Supernova Recreation Reveals How Interstellar Magnetic Fields May Have Formed
June 2, 2014

Supernova Recreation Reveals How Interstellar Magnetic Fields May Have Formed

Brett Smith for - Your Universe Online

Using a laser beam 60,000 billion times more powerful than a typical laser pointer, researchers have recreated a small-scale supernova and revealed that cosmic turbulence may have boosted magnetic fields to the power seen in interstellar space, according to a new report in the journal Nature Physics.

"Magnetic fields are ubiquitous in the universe," said study author Don Lamb, a professor in astronomy and astrophysics at the University of Chicago. "We're pretty sure that the fields didn't exist at the beginning, at the Big Bang. So there's this fundamental question: how did magnetic fields arise?"

The study team said their work was motivated by the detection of magnetic fields in Cassiopeia A, a supernova remnant, which are about 100 times more powerful than those in surrounding interstellar space.

The supernova was recreated using the Vulcan laser facility at the UK's Science and Technology Facilities Council's Rutherford Appleton Lab.

“Our team began by focusing three laser beams onto a carbon rod target, not much thicker than a strand of hair, in a low density gas-filled chamber,” said study author Jena Meinecke, an Oxford University graduate student.

The massive quantity of heat generated over a few million degrees by the laser caused the carbon rod to blow up, generating a blast that grew out through the low density gas. The dense gas clumps or clouds that encircle an exploding star were modeled in the experiments by placing a plastic grid near the blast.

The team found that as the explosion passes through the grid it becomes disrupted and turbulent just like the images taken from Cassiopeia.

“We found that the magnetic field is higher with the grid than without it,” said Gianluca Gregori, a physics professor at Oxford University. “Since higher magnetic fields imply a more efficient generation of radio and X-ray photons, this result confirms that the idea that supernova explosions expand into uniformly distributed interstellar material isn't always correct and it is consistent with both observations and numerical models of a shockwave passing through a 'clumpy' medium.”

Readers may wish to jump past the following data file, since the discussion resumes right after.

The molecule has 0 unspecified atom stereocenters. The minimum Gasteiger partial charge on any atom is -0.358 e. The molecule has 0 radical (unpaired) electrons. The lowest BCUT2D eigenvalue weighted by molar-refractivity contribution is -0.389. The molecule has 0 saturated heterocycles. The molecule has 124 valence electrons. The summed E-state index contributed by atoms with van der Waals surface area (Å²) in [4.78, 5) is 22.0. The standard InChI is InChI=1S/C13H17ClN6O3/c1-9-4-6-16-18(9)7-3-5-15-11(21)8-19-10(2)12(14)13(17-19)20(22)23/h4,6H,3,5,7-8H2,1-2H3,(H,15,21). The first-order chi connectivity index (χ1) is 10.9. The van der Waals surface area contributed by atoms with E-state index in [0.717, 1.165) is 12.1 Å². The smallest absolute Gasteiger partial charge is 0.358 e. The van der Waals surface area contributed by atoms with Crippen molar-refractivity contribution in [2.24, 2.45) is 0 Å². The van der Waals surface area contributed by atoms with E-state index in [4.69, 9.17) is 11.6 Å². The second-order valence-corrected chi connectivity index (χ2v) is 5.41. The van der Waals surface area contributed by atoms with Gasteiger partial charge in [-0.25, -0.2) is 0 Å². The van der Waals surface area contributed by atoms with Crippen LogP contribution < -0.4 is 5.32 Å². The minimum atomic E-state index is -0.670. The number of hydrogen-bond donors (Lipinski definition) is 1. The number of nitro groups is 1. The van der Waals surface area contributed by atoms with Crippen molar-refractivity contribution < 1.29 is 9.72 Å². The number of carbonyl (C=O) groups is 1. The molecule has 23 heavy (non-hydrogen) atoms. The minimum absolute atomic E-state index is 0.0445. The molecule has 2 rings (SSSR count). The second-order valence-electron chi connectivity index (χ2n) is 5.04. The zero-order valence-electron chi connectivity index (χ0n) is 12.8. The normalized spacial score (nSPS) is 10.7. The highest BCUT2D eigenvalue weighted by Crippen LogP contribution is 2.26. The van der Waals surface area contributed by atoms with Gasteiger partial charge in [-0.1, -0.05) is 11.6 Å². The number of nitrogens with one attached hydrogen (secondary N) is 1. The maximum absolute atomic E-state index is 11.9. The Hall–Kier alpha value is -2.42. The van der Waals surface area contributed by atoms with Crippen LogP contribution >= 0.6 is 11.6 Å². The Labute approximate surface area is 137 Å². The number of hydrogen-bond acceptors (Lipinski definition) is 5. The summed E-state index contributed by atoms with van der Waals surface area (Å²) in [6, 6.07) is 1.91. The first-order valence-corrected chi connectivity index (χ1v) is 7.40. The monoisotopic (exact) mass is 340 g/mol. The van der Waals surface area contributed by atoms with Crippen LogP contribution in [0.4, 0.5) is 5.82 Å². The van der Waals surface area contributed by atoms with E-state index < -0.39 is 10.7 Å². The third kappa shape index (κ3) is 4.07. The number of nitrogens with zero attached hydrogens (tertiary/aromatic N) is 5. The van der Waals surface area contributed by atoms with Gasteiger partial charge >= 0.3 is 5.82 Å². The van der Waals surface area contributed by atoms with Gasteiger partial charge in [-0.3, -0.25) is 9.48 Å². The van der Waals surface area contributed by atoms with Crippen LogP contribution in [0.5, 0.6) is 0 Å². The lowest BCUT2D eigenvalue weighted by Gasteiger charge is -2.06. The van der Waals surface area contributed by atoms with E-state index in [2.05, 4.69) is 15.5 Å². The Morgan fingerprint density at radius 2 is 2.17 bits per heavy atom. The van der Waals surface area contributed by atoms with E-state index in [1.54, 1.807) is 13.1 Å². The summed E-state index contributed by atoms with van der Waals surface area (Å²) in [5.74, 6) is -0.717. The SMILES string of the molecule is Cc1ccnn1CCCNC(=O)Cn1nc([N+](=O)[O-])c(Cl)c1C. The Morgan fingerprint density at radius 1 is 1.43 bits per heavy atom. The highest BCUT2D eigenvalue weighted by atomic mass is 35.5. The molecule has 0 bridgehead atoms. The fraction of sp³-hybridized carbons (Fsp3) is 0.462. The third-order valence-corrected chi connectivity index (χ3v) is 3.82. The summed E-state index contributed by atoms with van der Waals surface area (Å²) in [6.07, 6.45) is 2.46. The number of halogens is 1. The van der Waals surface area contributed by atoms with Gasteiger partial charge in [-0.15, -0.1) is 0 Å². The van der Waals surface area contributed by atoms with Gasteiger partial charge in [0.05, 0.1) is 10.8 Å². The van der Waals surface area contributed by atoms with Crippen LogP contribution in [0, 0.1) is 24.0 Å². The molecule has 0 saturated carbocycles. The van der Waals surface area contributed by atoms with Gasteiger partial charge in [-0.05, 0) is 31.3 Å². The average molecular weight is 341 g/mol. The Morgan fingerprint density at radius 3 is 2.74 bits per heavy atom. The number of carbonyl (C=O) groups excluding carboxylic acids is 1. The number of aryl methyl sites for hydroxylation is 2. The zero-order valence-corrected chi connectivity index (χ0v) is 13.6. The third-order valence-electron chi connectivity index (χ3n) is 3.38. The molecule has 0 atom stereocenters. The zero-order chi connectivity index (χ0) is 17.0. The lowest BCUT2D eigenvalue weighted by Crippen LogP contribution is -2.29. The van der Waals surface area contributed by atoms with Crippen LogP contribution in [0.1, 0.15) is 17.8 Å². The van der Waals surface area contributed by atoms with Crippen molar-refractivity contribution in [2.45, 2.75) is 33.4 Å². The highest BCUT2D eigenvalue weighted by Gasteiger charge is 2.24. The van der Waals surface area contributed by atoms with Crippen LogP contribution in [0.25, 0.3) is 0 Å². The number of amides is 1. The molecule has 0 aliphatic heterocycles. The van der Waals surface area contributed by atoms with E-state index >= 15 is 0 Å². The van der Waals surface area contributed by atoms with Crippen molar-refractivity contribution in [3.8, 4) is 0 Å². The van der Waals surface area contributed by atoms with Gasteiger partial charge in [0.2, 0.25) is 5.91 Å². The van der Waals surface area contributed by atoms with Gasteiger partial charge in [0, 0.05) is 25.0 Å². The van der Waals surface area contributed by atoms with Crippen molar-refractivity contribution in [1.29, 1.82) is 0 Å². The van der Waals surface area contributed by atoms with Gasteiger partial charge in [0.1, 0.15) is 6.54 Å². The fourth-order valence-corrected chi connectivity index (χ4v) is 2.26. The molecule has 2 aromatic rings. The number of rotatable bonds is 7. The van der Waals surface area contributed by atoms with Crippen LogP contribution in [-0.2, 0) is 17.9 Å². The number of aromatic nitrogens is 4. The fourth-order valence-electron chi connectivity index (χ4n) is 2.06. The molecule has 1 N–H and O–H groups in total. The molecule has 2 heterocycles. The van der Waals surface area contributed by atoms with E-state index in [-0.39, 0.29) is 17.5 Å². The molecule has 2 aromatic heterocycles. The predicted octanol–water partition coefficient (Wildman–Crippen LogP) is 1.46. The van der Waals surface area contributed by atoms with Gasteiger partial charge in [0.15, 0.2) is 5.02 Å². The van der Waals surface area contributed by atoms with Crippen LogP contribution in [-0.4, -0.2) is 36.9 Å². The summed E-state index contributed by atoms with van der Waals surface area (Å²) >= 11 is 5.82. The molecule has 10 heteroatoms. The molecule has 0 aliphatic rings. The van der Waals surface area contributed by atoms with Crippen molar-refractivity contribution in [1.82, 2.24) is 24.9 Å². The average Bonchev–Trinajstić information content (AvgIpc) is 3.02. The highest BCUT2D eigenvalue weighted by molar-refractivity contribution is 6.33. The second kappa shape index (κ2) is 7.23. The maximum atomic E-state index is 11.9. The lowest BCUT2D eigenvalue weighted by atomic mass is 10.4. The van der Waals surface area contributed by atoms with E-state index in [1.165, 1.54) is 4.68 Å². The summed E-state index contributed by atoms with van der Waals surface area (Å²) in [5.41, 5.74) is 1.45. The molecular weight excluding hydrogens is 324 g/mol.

“It may sound surprising that a table-top laboratory experiment that fits inside an average room can be used to study astrophysical objects that are light years across,” Gergori continued. “In reality, the laws of physics are the same everywhere, and physical processes can be scaled from one to the other in the same way that waves in a bucket are comparable to waves in the ocean. So our experiments can complement observations of events such as the Cassiopeia A supernova explosion.”

The study team used a computer simulation conducted at UChicago's Flash Center for Computational Science to support their experimental observations.

"Because of the complexity of what's going on here, the simulations were absolutely vital to inferring exactly what's going on and therefore confirming that these mechanisms are happening and that they are behaving in the way that theory predicts," Meinecke said.

The study team said they plan to continue their experiments to look into new aspects of the physics they observed.

"We could look at the velocity instead of the density of the magnetic field, or we might look at the pressure," Lamb said. "This simulation is a treasure trove of information about what's really going on. It's actually critical to understanding correctly what's really happening."